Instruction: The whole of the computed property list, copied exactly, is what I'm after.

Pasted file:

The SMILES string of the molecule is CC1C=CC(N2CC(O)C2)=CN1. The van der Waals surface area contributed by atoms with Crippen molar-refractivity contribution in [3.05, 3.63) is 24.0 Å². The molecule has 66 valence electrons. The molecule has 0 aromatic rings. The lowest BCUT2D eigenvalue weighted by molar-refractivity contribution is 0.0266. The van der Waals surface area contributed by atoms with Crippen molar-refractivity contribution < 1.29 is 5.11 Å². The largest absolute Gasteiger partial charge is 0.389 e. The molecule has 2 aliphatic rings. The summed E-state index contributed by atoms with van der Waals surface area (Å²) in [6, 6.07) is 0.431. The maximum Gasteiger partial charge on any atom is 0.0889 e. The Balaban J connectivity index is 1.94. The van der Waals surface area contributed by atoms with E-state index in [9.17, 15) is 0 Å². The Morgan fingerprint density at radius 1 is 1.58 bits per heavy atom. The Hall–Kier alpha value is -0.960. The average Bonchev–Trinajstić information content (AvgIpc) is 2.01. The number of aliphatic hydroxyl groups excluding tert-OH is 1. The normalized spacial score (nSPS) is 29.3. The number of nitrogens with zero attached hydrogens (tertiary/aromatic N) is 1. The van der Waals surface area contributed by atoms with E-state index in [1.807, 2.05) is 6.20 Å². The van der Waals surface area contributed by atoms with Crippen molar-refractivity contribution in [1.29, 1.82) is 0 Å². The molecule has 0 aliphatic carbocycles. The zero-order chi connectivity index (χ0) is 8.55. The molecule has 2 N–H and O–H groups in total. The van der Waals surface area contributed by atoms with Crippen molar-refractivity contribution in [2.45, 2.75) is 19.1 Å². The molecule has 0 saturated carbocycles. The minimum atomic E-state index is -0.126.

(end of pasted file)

The SMILES string of the molecule is CC1C=CC(N2CC(O)C2)=CN1. The van der Waals surface area contributed by atoms with Crippen molar-refractivity contribution in [3.05, 3.63) is 24.0 Å². The molecule has 66 valence electrons. The molecule has 0 aromatic rings. The lowest BCUT2D eigenvalue weighted by molar-refractivity contribution is 0.0266. The van der Waals surface area contributed by atoms with Crippen molar-refractivity contribution < 1.29 is 5.11 Å². The largest absolute Gasteiger partial charge is 0.389 e. The molecule has 2 aliphatic rings. The summed E-state index contributed by atoms with van der Waals surface area (Å²) in [6, 6.07) is 0.431. The maximum Gasteiger partial charge on any atom is 0.0889 e. The Balaban J connectivity index is 1.94. The van der Waals surface area contributed by atoms with E-state index in [9.17, 15) is 0 Å². The Morgan fingerprint density at radius 1 is 1.58 bits per heavy atom. The Hall–Kier alpha value is -0.960. The average Bonchev–Trinajstić information content (AvgIpc) is 2.01. The number of aliphatic hydroxyl groups excluding tert-OH is 1. The normalized spacial score (nSPS) is 29.3. The number of nitrogens with zero attached hydrogens (tertiary/aromatic N) is 1. The van der Waals surface area contributed by atoms with E-state index in [1.807, 2.05) is 6.20 Å². The van der Waals surface area contributed by atoms with Crippen molar-refractivity contribution in [1.29, 1.82) is 0 Å². The molecule has 0 aliphatic carbocycles. The zero-order chi connectivity index (χ0) is 8.55. The molecule has 2 N–H and O–H groups in total. The van der Waals surface area contributed by atoms with Crippen molar-refractivity contribution in [2.45, 2.75) is 19.1 Å². The molecule has 0 saturated carbocycles. The minimum atomic E-state index is -0.126.